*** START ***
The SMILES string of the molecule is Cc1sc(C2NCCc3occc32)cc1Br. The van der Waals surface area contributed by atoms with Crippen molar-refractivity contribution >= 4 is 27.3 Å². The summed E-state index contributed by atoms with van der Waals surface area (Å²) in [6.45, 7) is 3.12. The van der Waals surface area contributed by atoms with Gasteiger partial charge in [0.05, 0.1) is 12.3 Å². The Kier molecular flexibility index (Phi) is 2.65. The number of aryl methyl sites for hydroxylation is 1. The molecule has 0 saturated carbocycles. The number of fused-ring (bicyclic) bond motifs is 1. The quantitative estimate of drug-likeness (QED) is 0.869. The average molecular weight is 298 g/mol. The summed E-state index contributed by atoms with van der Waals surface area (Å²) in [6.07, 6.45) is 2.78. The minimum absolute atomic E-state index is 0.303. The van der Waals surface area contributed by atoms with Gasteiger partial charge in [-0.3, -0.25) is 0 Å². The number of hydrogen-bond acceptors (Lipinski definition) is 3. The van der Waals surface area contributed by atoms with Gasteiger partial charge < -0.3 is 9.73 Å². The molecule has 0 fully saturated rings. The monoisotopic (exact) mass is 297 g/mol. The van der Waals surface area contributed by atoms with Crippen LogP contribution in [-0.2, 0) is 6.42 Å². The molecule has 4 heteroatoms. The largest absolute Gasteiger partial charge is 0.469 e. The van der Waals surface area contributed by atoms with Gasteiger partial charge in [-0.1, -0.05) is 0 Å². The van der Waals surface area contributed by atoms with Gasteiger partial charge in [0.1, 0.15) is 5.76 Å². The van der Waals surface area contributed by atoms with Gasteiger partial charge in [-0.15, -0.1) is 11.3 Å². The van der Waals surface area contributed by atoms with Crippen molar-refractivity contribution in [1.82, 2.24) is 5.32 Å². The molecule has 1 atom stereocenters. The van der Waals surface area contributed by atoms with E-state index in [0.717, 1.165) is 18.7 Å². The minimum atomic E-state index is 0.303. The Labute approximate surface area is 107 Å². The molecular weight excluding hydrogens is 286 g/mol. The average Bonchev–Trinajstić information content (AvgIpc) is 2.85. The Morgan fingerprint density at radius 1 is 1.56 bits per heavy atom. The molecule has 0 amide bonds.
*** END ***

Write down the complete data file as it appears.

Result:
The SMILES string of the molecule is Cc1sc(C2NCCc3occc32)cc1Br. The van der Waals surface area contributed by atoms with Crippen molar-refractivity contribution >= 4 is 27.3 Å². The summed E-state index contributed by atoms with van der Waals surface area (Å²) in [6.45, 7) is 3.12. The van der Waals surface area contributed by atoms with Gasteiger partial charge in [0.05, 0.1) is 12.3 Å². The Kier molecular flexibility index (Phi) is 2.65. The number of aryl methyl sites for hydroxylation is 1. The molecule has 0 saturated carbocycles. The number of fused-ring (bicyclic) bond motifs is 1. The quantitative estimate of drug-likeness (QED) is 0.869. The average molecular weight is 298 g/mol. The summed E-state index contributed by atoms with van der Waals surface area (Å²) in [6.07, 6.45) is 2.78. The minimum absolute atomic E-state index is 0.303. The van der Waals surface area contributed by atoms with Gasteiger partial charge in [-0.3, -0.25) is 0 Å². The number of hydrogen-bond acceptors (Lipinski definition) is 3. The van der Waals surface area contributed by atoms with Gasteiger partial charge < -0.3 is 9.73 Å². The molecule has 0 fully saturated rings. The monoisotopic (exact) mass is 297 g/mol. The van der Waals surface area contributed by atoms with Crippen LogP contribution in [-0.2, 0) is 6.42 Å². The molecule has 4 heteroatoms. The largest absolute Gasteiger partial charge is 0.469 e. The van der Waals surface area contributed by atoms with Gasteiger partial charge in [-0.1, -0.05) is 0 Å². The van der Waals surface area contributed by atoms with Gasteiger partial charge in [0.1, 0.15) is 5.76 Å². The van der Waals surface area contributed by atoms with Gasteiger partial charge in [-0.15, -0.1) is 11.3 Å². The van der Waals surface area contributed by atoms with Crippen molar-refractivity contribution in [1.82, 2.24) is 5.32 Å². The molecule has 1 atom stereocenters. The van der Waals surface area contributed by atoms with E-state index in [0.717, 1.165) is 18.7 Å². The minimum atomic E-state index is 0.303. The Labute approximate surface area is 107 Å². The molecular weight excluding hydrogens is 286 g/mol. The average Bonchev–Trinajstić information content (AvgIpc) is 2.85. The Morgan fingerprint density at radius 1 is 1.56 bits per heavy atom. The molecule has 0 amide bonds.